Don’t worry, this is not going to be another security-only blog but as I mentioned Nessus before I thought about doing a quick tutorial on this vulnerability tool too.
Compared to Nexpose, the tool I described earlier, Nessus seems to be rather light-weight (both system requirements and handling).
You can get Nessus from “Tenable Network Security” – Website (including other applications based on Nessus, Trainings, and so on) as Windows executable, binaries for Mac OSX and packages for many different flavors of *nix systems.
After downloading the appropriate file for you system (article based on a Debian Linux) install it with
dpkg -i Nessus-4.4.1-debian6_amd64.deb
After successful setup, Nessus prints the following output on the screen:
nessusd (Nessus) 4.4.1 [build M15078] for Linux (C) 1998 - 2011 Tenable Network Security, Inc. Processing the Nessus plugins... [##################################################] All plugins loaded - Please run /opt/nessus//sbin/nessus-adduser to add a user - Register your Nessus scanner at http://www.nessus.org/register/ to obtain all the newest plugins - You can start nessusd by typing /sbin/service nessusd start
So first step is to create a Nessus user. Change to /opt/nessus/sbin/ and execute nessus-adduser command and fill in a username, password and define/assign a ruleset (if you want to).
After that head over to http://www.nessus.org/register/ and register your scan engine.
If you are a professional user (please see Nessus/Tenable explanation) select the ProfessionalFeed – if you are using Nessus at home (without commercial background) select the free HomeFeed.
After accepting the license agreement fill in your name and email address. After a few minutes you receive an email with detailed explanation on how to activate and download the most recent plug-ins.
As we are using Linux we execute the follwing command:
[root@host ~]# /opt/nessus/bin/nessus-fetch --register 1234-1234-1234-1234-1234 Your activation code has been registered properly - thank you. Now fetching the newest plugin set from plugins.nessus.org... Your Nessus installation is now up-to-date. If auto_update is set to 'yes' in nessusd.conf, Nessus will update the plugins by itself.
If your computer/server is not directly connected to the Internet you can perform an offline activation (just scroll down your mail until you reach the “If you are offline” section).
After that step your Nessus engine is ready for action. If the process nessusd is not running (check with your favorite command) start it with
Depending on your system the first startup might take a significant amount of time (coffee break) to complete.
You can watch the initialization at the web front end (https://yourip:8834/ by default). The listening port can be change in the Nessus configuration file (located at /opt/nessus/etc/nessus)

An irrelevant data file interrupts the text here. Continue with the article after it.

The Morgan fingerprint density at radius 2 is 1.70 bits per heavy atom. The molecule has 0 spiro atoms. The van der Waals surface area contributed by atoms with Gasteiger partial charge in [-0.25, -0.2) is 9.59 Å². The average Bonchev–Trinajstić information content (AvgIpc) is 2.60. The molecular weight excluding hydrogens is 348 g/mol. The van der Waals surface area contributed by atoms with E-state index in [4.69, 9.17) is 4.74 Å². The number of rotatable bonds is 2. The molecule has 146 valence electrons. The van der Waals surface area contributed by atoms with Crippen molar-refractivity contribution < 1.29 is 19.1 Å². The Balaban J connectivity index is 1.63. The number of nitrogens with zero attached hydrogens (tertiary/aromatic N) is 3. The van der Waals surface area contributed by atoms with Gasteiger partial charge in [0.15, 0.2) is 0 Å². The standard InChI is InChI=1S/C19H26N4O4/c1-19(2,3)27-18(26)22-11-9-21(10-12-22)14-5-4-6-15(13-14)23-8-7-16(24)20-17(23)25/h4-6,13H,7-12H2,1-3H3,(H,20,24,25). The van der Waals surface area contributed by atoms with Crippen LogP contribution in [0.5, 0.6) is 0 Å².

Upon completion of the initialization login with the credentials you specified earlier.
Compared to Nexpose you are presented with a rather clear and “light” interface.
First thing is to specify a new and custom policy for your scan. Just click on “Policies” and then “Add” (but you can also alter the default policies).
Now fill in a name and configure the settings as you wish. On the tab “Credentials” you can add a username and password to log into the system (you are about to scan) to perform additional in-depth scans (like missing OS patches).
At the “Plugins” section you can select/remove plug-ins for your scan. So if you don’t scan a Windows server you don’t need Windows plugins.
The last tab is the “Preferences” tab where you can add username/password for some plug-ins you selected at the previous step.
As soon as you are ready hit “Submit” to save your new policy.
Now you are ready to perform your first scan with Nessus.
Click on the “Scans” tab and then on “Add”.
Give your scan a name and then select when you want to run your scan (now, schedule, template). At the next drop down field labeled “Policy” select your policy and then fill in the IP addresses of your scan targets.
Hit “Launch Scan” and off you go.
On the “Reports” tab you can watch your scan to complete and look at the outcome of the scan. As you would expect the reports are very detailed and clear.
Every vulnerability found is displayed next to a detailed explanation of the problem and a solution for it. It also provides links to external resources like DSA and KB articles.
If you don’t like to use the GUI on the website feel free to have a look on the cli tools Nessus has to offer.
Go to /opt/nessus/bin and execute the “nessus” binary in this directory. There are a lot of parameters and options you can set. If you have a look on the netstat output you will see that there is another listening port associated with nessus.
This is some sort of API you can use to interact with Nessus but this will be a topic in another blog post.
Quick and easy to setup and get started
Custom templates with detail port and vulnerability definition
I don’t like